Beyond the Crisis of Liberalism
There is a groundswell of popular resistance to the forces of
reaction, but the left must break out of its defensive
By Stanley Aronowitz
March 15, 2011
The problem of liberalism is that in the US - and this is
true of all advanced industrial societies - there has been no
significant reform of the existing of economic system for
decades. In the United States, since the great era of reform
in the 1930s, with the New Deal, the last major reform was
the establishment of Medicare in 1966. In the UK and other
countries, the main period of reform followed the second
world war, with the consolidation of the welfare state.
In the US, Medicare was the last serious political advance;
there has been nothing significant since. On education and
the environment - which have both been more recent targets of
liberal reform - we have gone nowhere, or even regressed. So,
given the current configuration of world capitalism, it is
apparent that what I define as the liberal reform - that is,
reform within the capitalist system - has reached a dead end.
To be sure, liberals will call for a return to the politics
of the New Deal or the Great Society: if we could cut the
military budget, they say, or if we had a progressive tax
system, we could restore greater equality and fairness in
society and more prosperity for all. But it's not about this
proposal or that proposal; the problem is that we don't have
a political force that is pushing for fundamental change.
To make qualitative advances on what we have, especially on
the environment, would require a radical change in the
economic system. Even to solve unemployment, we would need to
cut hours and have major intervention by government. The
private sector is never going to manage that. And to get this
sort of change would involve taking on Wall Street and other
entrenched economic interests.
I'm not sure anyone is willing to do that. Liberals say we
have to get people to vote and we have to get them to vote
for good people. The moralism of US politics gets in the way
here, and that is how liberalism presents the opposition. In
reality, it's not about whether the government is being run
by good guys or bad guys; it's structural change of the
economic and political system itself that we need.
With the decline of unions in private sector and the battle
in Wisconsin over the move to decertify public sector unions,
we're stuck in the position of defending what little we still
have. But we're not going anywhere with that: we've seen the
failure of the concessionary approach before. You give ground
to the right; they just come right back at you and demand
The collective bargaining battle in Wisconsin is a classic
example of symbolic politics: you don't need law, making law
comes second; it's about power. In the history of labour
movement politics, it was outside the law that things were
achieved. In the 1930s, the pressure for change came from
sit-down strikes and industrial action in 1936 and 1937; they
didn't have the law on their side. The law was made after the
fact - in fact, then to regulate labour relations, to control
But the old compact of labour relations is breaking down,
because the right is attacking it. The right is engaging in
its own symbolic politics, and right now, they're winning.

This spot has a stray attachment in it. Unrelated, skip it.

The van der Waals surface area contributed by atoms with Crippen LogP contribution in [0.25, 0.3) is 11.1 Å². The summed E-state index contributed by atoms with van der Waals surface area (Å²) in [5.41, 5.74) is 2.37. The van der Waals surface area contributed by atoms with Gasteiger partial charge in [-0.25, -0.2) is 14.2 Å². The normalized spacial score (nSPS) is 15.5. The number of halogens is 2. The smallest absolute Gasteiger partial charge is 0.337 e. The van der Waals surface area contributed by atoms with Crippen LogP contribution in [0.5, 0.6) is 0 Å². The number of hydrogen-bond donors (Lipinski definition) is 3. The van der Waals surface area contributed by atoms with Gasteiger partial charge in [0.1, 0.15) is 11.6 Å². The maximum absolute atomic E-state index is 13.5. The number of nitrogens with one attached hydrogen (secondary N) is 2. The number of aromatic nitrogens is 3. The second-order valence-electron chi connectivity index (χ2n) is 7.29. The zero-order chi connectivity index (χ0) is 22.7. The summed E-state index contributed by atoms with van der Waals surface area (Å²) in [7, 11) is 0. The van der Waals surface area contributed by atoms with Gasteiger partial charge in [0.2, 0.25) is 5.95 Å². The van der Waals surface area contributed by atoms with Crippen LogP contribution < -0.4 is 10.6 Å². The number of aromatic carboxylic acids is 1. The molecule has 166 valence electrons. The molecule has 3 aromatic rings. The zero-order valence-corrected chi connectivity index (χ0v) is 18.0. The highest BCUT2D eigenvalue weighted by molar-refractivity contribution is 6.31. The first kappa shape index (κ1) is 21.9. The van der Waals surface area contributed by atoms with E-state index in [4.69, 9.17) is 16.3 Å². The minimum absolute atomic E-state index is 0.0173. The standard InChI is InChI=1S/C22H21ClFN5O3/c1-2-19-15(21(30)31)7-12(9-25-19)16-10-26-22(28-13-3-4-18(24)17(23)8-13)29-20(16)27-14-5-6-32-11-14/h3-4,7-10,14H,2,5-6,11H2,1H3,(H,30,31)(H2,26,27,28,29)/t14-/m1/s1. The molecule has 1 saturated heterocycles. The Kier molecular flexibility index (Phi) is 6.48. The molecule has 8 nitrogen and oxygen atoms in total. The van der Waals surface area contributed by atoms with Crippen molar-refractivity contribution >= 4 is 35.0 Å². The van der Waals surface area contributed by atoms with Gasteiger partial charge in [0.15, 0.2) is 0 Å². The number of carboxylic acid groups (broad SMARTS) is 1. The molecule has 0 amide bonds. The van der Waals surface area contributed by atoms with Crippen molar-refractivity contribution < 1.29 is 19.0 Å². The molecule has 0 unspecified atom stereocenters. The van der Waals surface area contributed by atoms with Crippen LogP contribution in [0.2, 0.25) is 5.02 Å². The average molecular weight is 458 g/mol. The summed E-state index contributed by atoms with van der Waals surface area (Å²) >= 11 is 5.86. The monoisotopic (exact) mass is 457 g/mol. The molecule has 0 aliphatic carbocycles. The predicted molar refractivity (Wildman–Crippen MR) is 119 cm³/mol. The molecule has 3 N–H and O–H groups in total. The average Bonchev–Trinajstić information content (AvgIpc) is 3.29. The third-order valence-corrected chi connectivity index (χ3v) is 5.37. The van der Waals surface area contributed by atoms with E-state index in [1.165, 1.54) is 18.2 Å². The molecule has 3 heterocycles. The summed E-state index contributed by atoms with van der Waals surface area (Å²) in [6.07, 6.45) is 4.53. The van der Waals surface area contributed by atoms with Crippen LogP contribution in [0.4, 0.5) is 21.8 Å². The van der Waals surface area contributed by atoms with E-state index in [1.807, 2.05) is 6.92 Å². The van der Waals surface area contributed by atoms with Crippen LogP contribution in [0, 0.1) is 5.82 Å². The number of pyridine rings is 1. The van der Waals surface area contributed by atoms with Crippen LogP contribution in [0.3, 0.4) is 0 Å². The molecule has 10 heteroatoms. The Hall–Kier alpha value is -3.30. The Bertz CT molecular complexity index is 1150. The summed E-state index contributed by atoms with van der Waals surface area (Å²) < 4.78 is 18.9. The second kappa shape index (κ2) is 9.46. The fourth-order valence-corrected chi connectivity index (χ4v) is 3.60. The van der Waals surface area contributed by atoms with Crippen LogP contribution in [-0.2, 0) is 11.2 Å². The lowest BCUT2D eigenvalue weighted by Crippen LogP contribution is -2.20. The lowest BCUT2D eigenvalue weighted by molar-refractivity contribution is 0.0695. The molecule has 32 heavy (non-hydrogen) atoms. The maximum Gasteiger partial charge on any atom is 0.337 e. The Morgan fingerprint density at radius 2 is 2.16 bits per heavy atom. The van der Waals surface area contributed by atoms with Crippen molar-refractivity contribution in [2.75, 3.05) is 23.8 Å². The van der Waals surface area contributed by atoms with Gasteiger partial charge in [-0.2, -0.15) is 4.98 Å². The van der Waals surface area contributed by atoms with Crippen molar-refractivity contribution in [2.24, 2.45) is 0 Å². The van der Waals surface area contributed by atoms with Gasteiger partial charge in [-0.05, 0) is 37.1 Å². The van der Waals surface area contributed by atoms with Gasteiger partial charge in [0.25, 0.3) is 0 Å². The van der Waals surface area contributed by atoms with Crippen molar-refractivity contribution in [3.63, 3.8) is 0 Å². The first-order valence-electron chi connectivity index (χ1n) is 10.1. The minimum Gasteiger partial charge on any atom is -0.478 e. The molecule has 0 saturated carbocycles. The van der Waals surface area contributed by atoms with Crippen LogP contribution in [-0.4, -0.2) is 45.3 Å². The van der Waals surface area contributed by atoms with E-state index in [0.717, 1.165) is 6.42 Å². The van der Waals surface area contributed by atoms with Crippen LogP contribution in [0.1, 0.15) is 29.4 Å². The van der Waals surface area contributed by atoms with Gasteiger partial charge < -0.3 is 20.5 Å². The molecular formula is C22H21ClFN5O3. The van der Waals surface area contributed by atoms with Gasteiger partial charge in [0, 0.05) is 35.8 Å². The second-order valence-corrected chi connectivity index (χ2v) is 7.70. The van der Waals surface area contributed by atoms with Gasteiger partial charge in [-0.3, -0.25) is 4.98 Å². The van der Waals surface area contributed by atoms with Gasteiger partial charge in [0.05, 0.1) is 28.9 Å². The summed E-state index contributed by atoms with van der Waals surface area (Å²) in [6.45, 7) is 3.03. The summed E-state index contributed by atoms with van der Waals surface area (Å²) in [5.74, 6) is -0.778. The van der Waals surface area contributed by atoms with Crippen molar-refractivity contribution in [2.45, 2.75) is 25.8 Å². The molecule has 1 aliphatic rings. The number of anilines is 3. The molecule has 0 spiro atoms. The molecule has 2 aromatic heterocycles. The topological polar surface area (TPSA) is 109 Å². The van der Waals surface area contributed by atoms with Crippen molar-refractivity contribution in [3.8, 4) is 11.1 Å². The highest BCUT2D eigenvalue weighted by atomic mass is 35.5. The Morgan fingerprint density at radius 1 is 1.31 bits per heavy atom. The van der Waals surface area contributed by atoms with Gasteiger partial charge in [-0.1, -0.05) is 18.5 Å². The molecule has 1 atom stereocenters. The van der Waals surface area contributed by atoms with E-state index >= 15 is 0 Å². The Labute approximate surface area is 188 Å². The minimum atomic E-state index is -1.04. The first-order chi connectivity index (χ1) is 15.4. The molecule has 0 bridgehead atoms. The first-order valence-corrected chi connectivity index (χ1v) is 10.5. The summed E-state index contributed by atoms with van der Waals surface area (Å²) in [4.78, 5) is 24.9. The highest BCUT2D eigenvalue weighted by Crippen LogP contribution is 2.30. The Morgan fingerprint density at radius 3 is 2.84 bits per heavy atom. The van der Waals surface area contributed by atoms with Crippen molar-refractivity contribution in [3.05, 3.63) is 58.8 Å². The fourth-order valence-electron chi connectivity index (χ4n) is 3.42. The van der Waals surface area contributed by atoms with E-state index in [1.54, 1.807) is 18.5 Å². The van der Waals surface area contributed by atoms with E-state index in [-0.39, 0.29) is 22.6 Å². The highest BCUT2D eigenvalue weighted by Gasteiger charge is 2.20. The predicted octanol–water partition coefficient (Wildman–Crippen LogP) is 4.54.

The left is stuck in this defensive position, where restoring
collective bargaining rights is this most minimal of demands
- and they could well still lose.
If anything good is to happen now, it will have to be because
people have decided they're going to take on the system.
Wisconsin has created some momentum, which is rippling
outwards: a spirit of rebellion, particularly among young
people from whom the American dream has been abrogated in so
many ways. There's a lot of unrest and that's where the hope
is, in young people taking direct action.
I don't see it coming from the Democratic party or the Green
party. The first attempt to reform the Democratic party was
in 1890 and they've been trying it - and failing - ever
So far, the most militant, most dramatic struggle around cuts
in public services took place in France. But it was clear
that after weeks of that mobilisation, there was an impasse.
The socialists and the left were still in defensive mode. No
one had any vision; no one was articulating for people what
might be a new configuration of "the good life".
We have to offer a vision of change in place of this crisis
point that liberalism has reached. There isn't a significant
proposal on the table to address poverty, to address the lack
of healthcare for millions of Americans. Poverty in the
United States is defined as a household income of $22,000 for
a family of four. That measure doesn't even work in
Mississipi. The government says there are 35 million people
in this country who are poor; I would double that. There are
70 million people who are making less than $50,000 for a
family of four. US income inequality is among the highest in
the developed nations, and the middle class and the working
class are bearing the overwhelming burden of taxation.
Liberalism has no agenda to tackle any of this. That is why
this is a watershed moment, which only structural reform of
the system can address. (c) 2011 Guardian News and Media
Limited Stanley Aronowitz
[Stanley Aronowitz is distinguished professor of sociology at
the graduate centre of the City University of New York
(CUNY). Among his many books are How Class Works (2003), Left
Turn: Forging a New Political Future (2006) and The Knowledge
Factory: Dismantling the Corporate University and Creating
True Higher Learning (2008). He is currently working on a
book about C Wright Mills]
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